HEIGHT 5'5 3/4"
WEIGHT 198+ lbs
BODY FAT 30%
HEIGHT 5'5 3/4"
WEIGHT 122 lbs
BODY FAT 15.5%
I have been overweight all of my life. From an early age, I remember my uncle calling my twin sister and I fat. I was called worthless and no good, fat, and ugly, but I continued to gain weight. I was a stress eater, and the more I got bullied and bugged about my weight the more I ate to make myself feel better. I spent most of my time with animals, books, and drew to get away from the pain.
I always dreamt about being skinny. I thought if I was skinny people would like me and want to be my friend instead of calling me names. I was 175 pounds when I graduated high school and hated the way I looked and who I was. The negativity made me believe I was worthless.
I began yo-yo dieting after high school; eating one meal per day helped me lose a little weight and I started to feel like I could be popular. But it wasn't sustainable, and before long I gained weight again. I went to college in 1999 and started going to the gym with a friend. I had no idea what I was doing, so I lifted a little and did lots of cardio. I got down to 140-145 pounds and was semi-skinny fat with no muscle tone.
The fall after I graduated college, my dad passed away unexpectedly. I didn't know how to handle his death and the family stress, so I severed ties and started to eat again.
I felt like I didn't deserve happiness and ended up pregnant and married to the first guy I ever went out with. I gained so much weight during my pregnancy that I fell into a deep, ugly, and sad obese state. In October 2001, our daughter was born with a rare kidney disease, ARPKD. She lived for seven days and passed away from the disease. That's when I hit my lowest point mentally and physically. 198 pounds was the last weight I recorded and never stepped on the scale again. I'm sure I was more than 200 pounds after the death of my daughter and the stress and sadness that came with it.
I avoided the camera and hardly went out in public. Four months after her death, I bought a stationary bike and spent three or more hours per day on it (I read entire books while peddling). I stopped eating and used the bike to escape my miserable life.
In 2004, our second daughter was born happy and healthy, but I still felt stress and pain. I tried exercise tapes, but quit after a few days. I ate homemade tapioca for every meal to lose weight.
When my daughter turned two years old, I decided to change and make an example for her.
I lived an hour away from the nearest town in a tiny community that had a post office and a TOPS chapter that I joined. I felt the support of other people who struggled with weight issues. We made our own gym and started working out together for 30 minutes three times per week and later increased to 40 and 60 minutes.
I read all the fitness information I could. I used home workout tapes with my daughter. It took nine months from the start of TOPS to reach my goal weight of 134 pounds. I had little muscle mass, but I was hooked on fitness. I wanted to help others, so I obtained my fitness theory and group fitness certification.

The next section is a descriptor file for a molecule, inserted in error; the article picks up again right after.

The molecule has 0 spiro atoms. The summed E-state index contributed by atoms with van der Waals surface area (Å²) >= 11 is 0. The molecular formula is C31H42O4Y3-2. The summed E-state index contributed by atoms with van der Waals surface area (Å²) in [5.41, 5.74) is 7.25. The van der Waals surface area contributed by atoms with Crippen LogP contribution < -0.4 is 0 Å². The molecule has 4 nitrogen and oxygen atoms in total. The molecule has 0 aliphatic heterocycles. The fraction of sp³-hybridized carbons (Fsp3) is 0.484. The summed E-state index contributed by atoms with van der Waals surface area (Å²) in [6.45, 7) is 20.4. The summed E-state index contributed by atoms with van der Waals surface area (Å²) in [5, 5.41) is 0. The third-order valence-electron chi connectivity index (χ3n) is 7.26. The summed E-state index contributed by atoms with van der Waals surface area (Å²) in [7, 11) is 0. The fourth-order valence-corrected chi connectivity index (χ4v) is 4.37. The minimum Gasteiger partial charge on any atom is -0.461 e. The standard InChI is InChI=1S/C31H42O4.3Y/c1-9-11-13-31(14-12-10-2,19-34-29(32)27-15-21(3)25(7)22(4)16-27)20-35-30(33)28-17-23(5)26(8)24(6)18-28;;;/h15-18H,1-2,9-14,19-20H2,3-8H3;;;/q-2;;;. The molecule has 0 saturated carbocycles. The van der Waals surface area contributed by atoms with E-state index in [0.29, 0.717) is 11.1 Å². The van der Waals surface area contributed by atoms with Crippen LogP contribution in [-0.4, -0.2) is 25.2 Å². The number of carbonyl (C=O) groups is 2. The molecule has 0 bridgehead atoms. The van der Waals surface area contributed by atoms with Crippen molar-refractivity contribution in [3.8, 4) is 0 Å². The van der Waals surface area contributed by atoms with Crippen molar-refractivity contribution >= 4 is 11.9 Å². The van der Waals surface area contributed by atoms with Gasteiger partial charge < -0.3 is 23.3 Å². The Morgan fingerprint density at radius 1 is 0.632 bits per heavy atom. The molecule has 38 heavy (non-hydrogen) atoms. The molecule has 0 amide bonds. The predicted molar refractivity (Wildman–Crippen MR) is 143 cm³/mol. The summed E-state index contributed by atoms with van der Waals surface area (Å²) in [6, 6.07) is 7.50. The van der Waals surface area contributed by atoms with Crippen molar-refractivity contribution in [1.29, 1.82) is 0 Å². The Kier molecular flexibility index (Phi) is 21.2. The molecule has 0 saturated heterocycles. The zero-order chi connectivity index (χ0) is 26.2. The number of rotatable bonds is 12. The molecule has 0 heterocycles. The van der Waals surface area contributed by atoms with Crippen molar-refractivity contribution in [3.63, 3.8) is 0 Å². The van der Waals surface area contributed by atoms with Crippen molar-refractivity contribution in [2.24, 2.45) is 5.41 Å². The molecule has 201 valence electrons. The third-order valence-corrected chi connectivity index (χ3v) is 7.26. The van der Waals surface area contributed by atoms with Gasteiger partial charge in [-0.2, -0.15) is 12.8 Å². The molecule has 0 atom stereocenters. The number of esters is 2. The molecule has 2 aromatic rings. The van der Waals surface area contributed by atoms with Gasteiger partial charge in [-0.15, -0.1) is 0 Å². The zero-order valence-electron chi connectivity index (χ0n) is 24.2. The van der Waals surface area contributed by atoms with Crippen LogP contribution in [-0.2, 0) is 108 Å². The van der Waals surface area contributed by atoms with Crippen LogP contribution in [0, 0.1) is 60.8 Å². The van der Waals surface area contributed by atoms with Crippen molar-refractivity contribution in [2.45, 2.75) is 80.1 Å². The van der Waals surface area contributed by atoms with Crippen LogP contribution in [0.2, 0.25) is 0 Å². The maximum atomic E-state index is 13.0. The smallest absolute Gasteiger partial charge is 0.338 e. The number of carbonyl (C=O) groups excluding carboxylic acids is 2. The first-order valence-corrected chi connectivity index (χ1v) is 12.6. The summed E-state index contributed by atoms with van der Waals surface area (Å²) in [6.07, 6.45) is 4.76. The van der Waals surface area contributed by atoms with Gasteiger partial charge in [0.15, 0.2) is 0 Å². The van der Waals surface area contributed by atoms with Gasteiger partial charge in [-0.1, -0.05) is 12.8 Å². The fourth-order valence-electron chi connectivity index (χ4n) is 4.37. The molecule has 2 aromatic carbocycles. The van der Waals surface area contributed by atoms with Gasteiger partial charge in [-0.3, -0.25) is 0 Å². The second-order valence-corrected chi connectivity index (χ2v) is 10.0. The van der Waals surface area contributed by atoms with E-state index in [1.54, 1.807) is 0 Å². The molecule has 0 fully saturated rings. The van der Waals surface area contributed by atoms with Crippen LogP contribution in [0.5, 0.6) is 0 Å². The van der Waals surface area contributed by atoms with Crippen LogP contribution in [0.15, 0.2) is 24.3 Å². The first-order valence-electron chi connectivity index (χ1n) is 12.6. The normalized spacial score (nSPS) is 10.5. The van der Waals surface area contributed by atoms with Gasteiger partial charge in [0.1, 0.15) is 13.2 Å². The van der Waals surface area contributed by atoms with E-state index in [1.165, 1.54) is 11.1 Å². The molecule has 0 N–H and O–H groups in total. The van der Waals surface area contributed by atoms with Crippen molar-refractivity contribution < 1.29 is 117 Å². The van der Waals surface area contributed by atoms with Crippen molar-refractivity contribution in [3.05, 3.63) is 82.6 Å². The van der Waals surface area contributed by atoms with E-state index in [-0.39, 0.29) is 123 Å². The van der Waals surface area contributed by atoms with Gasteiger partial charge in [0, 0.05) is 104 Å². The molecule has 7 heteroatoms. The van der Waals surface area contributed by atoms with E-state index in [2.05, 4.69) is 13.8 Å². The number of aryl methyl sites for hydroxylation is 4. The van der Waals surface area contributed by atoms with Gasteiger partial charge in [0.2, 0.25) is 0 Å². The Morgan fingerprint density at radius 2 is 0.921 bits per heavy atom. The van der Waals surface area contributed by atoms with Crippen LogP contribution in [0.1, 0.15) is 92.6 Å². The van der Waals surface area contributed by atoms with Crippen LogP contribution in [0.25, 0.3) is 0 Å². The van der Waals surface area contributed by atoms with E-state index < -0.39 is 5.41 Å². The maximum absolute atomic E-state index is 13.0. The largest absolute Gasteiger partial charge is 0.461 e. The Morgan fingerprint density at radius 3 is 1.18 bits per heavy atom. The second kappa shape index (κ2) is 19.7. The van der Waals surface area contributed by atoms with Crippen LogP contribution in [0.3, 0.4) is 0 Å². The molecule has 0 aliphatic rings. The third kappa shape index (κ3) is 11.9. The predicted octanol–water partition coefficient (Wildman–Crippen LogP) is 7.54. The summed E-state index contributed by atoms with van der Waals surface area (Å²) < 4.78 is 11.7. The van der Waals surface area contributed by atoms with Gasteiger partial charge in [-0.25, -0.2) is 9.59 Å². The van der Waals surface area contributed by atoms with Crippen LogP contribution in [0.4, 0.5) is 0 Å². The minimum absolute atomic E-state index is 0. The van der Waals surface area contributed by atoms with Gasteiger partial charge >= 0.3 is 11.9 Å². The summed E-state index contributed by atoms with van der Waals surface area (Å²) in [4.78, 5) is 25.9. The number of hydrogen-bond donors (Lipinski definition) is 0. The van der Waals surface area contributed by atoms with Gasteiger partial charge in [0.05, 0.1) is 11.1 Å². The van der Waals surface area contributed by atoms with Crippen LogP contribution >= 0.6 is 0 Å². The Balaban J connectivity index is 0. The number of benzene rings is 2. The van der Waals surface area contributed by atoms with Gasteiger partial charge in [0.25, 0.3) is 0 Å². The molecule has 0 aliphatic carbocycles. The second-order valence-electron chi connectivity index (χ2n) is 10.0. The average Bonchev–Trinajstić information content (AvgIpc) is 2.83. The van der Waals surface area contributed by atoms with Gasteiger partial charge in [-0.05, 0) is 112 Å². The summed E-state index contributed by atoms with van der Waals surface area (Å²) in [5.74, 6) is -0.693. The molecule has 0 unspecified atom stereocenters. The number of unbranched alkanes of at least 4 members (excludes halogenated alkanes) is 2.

Before long, I wanted more and obtained my resistance training certification too. I left my abusive marriage and started fresh with my daughter thanks to help from my sister.
I taught group classes, hit the gym more, and found that I enjoyed working one-on-one with people, so I obtained my personal training certification.
My sister, daughter and I moved to Edmonton, Canada, and I started working at Spa Lady full-time as a personal trainer. I met a great friend who encouraged me to train for a figure competition, and in June of 2011, I competed at the ABBA Northerns.
I hit the stage at 114 pounds, placed 10th in my category, and went right into my second competition on October 2011 at the Muscle Beach Fall Classic. I came on stage with more muscle mass at 116 pounds and placed fifth with a provincial qualification. I'm looking to compete again this June and have been training and eating for more lean mass.
Fitness changed me as a person, a mother, and a trainer. I'm the strong, confident, healthy, fit role model to my daughter that I wanted to be.
Coming off of competition season and into the off-season was a challenge, but with the right support system I'm feeling great. Taking down time from the gym is hard too.
I will obtain my pro card in figure and compete in the Olympia and the Arnold, and continuously be a motivation to others. I also want to build up my online training and nutritional coaching business that my sister and I operate together and be a positive and happy role model to my daughter and fiancé. It's my mission to grace the pages of fitness magazines and garner a sponsorship.
- Surround yourself with positive people who have similar goals and interests.
- Ignore negative people; some people have to tear you down to make them feel better.
- Focus and write your goals down.
- Take pictures regularly.
- NO excuses. Just get it done.
- Find someone to help you; hire a reputable trainer for guidance and support.
- Your health and wellness is the most important thing.
- Forget the past. It can't be changed and only holds you back.
- Don't live in the gym. Find balance between the gym and your regular life.
- Find training buddies to help challenge and motivate you to stay on track.